Loi Krathong is an ancient annual celebration in Thailand that takes place on the evening of the twelfth full moon in the traditional Thai lunar calendar. In the west, this usually falls in November. When I fortuitously arrived in Chiang Mai in November I was told repeatedly by locals and travelers alike that my timing was fortunate in that I would be able to celebrate Loi Krathong; bring good luck to myself and wash away my worries. Since you can never have too much good luck and the thought of reducing my worries even further was, of course, appealing, I was psyched. It turns out with good reason; Chiang Mai is ground zero of the celebration and just being about to observe the pageantry was a blessing. Before I arrived in Asia, I had read a bit about the festivities but didn’t realize how big and beautiful this event is.
Participants build (or purchase) small lotus flower shaped boats, called krathongs, and float (Loi) them on waterways, primarily in Mae Ping river when in Chiang Mai. The krathongs are traditionally constructed out of banana leaves but in more recent years these tiny boats have been constructed out of bread (biodegradable) or unfortunately, Styrofoam (not biodegradable, a practice which is beginning to be looked down upon and in some cases banned). Upon the boats are placed all manner of things including flowers, incense, coins, and candles; with which to venerate the Buddha. You say a little prayer, carefully place the Krathong in the water and reflect upon your life and watch as your troubles float away.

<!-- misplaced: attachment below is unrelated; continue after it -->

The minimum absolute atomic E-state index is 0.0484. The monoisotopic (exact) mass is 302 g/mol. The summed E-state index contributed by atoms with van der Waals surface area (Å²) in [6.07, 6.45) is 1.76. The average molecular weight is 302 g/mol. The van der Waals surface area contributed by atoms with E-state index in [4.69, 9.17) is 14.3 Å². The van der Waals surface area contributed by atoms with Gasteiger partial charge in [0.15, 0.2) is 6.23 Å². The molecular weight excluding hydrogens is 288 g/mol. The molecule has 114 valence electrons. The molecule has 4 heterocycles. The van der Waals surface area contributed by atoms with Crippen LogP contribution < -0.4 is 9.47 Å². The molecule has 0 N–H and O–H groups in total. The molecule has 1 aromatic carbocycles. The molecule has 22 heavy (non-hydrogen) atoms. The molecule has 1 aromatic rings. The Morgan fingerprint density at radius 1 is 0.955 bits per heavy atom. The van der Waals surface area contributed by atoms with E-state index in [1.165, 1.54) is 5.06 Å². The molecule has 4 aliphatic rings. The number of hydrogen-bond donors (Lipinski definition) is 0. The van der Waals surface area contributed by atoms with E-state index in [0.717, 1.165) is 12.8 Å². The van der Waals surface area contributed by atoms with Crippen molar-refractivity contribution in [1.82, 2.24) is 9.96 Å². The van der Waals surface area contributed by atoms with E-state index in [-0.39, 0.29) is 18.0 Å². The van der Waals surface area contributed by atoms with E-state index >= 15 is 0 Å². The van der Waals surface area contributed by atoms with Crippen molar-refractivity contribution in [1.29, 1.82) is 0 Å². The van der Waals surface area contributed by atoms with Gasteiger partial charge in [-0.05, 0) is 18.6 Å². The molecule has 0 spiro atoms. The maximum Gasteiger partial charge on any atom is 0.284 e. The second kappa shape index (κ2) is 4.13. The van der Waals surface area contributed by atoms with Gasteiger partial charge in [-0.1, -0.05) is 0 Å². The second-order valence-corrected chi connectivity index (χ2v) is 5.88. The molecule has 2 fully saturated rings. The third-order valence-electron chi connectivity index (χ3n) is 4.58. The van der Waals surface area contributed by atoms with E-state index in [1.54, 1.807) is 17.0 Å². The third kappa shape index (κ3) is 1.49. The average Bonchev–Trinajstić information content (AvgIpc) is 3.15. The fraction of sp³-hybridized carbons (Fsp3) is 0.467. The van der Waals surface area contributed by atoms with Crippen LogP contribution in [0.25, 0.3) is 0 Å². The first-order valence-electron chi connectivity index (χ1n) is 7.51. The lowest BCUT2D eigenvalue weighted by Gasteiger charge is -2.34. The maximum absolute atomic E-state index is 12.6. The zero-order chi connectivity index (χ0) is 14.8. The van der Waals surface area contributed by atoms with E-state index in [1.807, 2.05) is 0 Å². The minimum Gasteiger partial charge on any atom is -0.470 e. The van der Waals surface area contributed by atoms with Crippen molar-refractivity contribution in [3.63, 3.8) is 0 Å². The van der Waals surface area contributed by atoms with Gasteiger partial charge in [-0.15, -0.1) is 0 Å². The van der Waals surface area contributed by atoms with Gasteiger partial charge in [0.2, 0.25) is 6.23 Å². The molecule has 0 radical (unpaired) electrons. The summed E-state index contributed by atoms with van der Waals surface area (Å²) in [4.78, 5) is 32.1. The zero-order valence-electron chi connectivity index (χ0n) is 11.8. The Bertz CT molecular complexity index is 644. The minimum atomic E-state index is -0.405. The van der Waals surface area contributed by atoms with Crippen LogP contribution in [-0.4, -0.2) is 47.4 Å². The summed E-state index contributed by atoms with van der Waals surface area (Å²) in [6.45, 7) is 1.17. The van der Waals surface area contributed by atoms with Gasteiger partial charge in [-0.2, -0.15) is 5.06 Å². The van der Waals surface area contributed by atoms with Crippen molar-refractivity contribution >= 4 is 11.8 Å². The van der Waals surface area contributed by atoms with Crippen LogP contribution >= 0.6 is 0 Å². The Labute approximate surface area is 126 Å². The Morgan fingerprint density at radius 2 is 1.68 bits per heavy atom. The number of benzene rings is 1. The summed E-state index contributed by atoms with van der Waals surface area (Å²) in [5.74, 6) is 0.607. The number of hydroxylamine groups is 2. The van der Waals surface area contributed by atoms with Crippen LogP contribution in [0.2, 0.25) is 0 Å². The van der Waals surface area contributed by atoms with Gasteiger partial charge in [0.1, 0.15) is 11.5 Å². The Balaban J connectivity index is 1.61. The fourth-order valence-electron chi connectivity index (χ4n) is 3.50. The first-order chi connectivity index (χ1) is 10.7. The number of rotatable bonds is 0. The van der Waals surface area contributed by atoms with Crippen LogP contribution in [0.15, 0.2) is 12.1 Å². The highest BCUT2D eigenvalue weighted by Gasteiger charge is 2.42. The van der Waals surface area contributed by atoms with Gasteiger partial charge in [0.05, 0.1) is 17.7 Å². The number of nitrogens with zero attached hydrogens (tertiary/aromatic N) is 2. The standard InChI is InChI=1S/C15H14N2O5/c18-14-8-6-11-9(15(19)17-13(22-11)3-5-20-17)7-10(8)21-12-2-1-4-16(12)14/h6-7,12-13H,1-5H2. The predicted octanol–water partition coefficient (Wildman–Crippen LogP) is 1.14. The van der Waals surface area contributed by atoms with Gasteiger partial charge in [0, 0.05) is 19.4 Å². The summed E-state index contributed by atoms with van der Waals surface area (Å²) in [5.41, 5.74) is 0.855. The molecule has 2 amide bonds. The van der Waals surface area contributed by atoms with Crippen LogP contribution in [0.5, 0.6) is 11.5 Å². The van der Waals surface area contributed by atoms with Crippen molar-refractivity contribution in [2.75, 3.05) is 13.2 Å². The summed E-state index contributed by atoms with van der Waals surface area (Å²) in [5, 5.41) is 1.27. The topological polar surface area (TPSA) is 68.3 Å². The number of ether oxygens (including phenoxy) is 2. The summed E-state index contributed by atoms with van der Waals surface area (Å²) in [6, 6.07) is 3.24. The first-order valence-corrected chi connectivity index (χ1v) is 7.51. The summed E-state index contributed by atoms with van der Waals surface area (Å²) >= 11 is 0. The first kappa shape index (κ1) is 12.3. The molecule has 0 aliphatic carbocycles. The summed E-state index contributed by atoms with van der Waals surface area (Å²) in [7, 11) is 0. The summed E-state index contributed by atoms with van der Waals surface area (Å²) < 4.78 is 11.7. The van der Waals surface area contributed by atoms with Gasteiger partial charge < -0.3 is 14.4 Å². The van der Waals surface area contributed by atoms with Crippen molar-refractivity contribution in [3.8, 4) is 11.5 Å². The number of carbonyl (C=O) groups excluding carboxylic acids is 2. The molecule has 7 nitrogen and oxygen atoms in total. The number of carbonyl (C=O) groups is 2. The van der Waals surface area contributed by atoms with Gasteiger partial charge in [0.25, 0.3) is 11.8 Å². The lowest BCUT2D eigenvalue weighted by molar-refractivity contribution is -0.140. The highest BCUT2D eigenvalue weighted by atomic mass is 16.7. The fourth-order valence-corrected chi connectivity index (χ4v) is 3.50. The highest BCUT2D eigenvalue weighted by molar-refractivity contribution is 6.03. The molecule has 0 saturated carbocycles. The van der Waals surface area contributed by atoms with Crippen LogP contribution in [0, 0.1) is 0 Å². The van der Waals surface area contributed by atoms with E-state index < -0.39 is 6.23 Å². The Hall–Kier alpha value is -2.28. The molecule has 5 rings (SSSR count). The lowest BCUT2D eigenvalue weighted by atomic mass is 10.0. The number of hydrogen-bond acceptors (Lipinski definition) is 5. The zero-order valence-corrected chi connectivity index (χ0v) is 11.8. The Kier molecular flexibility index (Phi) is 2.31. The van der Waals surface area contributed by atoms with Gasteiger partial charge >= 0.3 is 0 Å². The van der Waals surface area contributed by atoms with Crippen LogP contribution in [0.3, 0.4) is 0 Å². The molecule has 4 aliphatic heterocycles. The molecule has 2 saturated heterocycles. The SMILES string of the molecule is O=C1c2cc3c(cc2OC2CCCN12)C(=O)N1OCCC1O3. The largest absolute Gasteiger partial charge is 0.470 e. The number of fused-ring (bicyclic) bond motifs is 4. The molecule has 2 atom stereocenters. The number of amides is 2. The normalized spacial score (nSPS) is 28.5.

It was beautiful watching people perform such a simple act with this much joy and reverence. I am not one to put a lot of faith in the metaphysical aspects of things such as this but the very act of reflection can, in my opinion, bring good things. I know some kids downstream got immediate satisfaction in that they were gathering the krathongs as they slipped out of sight and collecting the offerings. In this way, at the very least, good luck was brought to some.